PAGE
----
THE Glasgow arm of EEW Energy Services, the steel supplier to the energy sector, has landed a £1.6 million deal to supply an offshore project in Indonesia.

The company, led by ex-Murray International Metals' (MIM) and Edgen Murray executive Michael Craig, will supply PT PAL of Jakarta with high-grade steel for a new wellhead platform in the Madura Field, offshore Java.

PT PAL, a major military frigate manufacturer, is currently developing expertise in designing and building oil and gas platforms.

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It is one of the main contractors to the Madura Field in the Madura Straight, where Husky Energy holds a 40% interest.

The PT PAL contract comes after Singapore headquartered EEW launched its £6m Glasgow base in November with a £1m deal to supply steel to Harland and Wolff for the Humber Gateway Substation Project, a wind farm off the Yorkshire coast.

EEW, which is backed by 75-year- old German steel supplier EWW Group, has also secured a £10m-a -year deal to supply an unnamed company focused on oil and gas exploration and production in the North Sea.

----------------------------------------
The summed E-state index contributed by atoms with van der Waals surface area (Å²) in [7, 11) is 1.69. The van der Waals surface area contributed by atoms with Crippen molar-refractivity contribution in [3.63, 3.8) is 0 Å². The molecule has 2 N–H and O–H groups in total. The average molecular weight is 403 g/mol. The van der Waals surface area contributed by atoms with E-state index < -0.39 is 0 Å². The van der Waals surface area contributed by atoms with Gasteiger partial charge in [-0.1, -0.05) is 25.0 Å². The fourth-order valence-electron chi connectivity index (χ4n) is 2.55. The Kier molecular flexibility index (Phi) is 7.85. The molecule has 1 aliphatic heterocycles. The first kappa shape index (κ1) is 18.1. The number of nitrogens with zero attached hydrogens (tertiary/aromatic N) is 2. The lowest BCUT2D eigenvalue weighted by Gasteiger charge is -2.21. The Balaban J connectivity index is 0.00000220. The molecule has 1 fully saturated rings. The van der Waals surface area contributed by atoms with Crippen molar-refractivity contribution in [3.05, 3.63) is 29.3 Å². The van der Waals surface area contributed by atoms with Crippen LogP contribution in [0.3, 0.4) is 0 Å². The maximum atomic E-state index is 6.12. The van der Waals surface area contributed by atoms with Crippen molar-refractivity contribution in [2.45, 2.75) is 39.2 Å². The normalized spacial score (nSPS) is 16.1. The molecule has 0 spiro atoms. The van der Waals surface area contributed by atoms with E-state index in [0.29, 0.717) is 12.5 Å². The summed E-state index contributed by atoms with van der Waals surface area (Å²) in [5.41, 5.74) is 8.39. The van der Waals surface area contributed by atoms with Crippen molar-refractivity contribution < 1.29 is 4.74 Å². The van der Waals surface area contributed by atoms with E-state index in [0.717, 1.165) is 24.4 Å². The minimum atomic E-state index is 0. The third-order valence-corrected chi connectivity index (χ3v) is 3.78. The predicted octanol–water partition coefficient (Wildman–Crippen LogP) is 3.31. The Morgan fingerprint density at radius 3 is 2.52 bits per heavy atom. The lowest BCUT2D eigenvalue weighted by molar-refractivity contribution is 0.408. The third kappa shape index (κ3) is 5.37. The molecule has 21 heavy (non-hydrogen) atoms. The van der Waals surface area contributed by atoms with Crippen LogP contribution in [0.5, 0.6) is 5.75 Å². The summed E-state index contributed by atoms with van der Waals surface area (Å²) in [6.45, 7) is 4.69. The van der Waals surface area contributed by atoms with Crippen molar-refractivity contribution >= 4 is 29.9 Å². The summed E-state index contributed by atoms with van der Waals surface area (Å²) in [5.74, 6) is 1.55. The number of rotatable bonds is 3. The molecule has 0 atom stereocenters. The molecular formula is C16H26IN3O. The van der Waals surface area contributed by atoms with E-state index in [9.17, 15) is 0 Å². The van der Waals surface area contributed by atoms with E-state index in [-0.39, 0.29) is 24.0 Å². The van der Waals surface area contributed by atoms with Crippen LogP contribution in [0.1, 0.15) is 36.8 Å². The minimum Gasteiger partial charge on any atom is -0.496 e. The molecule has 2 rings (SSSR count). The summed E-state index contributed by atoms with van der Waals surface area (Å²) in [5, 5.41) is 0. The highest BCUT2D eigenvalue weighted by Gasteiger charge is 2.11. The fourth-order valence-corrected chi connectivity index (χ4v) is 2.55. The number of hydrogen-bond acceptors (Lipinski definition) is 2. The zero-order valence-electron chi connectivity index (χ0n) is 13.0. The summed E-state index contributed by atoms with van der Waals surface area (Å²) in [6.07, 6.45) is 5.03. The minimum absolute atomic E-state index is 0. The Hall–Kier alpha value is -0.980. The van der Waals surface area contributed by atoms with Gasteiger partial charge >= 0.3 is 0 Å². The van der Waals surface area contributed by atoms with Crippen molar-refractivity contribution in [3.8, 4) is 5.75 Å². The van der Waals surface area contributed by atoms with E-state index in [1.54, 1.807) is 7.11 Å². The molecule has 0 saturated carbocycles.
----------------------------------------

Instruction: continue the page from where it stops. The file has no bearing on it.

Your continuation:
PT PAL will begin picking up steel from EEW, which accesses steel from EWW's network of mills in Europe, Asia and the Middle East, in the coming weeks.

Mr Craig said: "We are delighted to announce the contract win. In just a few months since opening our UK base in Glasgow, our strength and capability is being realised.

"We will complete and fast track the supply of all steel required by June, using our manufacturing mills in Korea and Germany. Our Glasgow and Singapore bases will back-up the supply of high quality steel materials for accelerated manufacture of the platforms."

Mr Craig revealed EEW, which he heads with private equity veteran Alan Hyslop, has just secured ISO (international organisation for standardisation) approval for its Glasgow arm.

Noting it means EEW is now "certified to do what we said we would do", he said: "We are currently forecasting we will roughly break even for our first financial year, which ends on June 30.

"I don't think we will move into profit - we have just not had sufficient time to get stuff out the door. It takes four or five months for us to get stuff together, manufactured and away."

Mr Craig, who established MIM's steel business in Singapore in 1992 said his confidence stems from the firm's experience in Singapore, where it started the business.

He said after an initial $1m investment in the first six months it is "now firmly in positive territory" halfway through its second year.

Mr Craig added: "Glasgow will be no different, it will get that momentum going.

"I would think by the time we get to September, October of this year, we should be where we think we should be."

EEW, which currently employs 10 staff in Port Dundas, Glasgow, currently outsources distribution to Braid's on the city's south side. Mr Craig revealed it is planning to invest in its own distribution facility, and hopes to have a custom-built site within three years.

The company hopes to recruit a graduate trainee in Glasgow and expand its team to 15.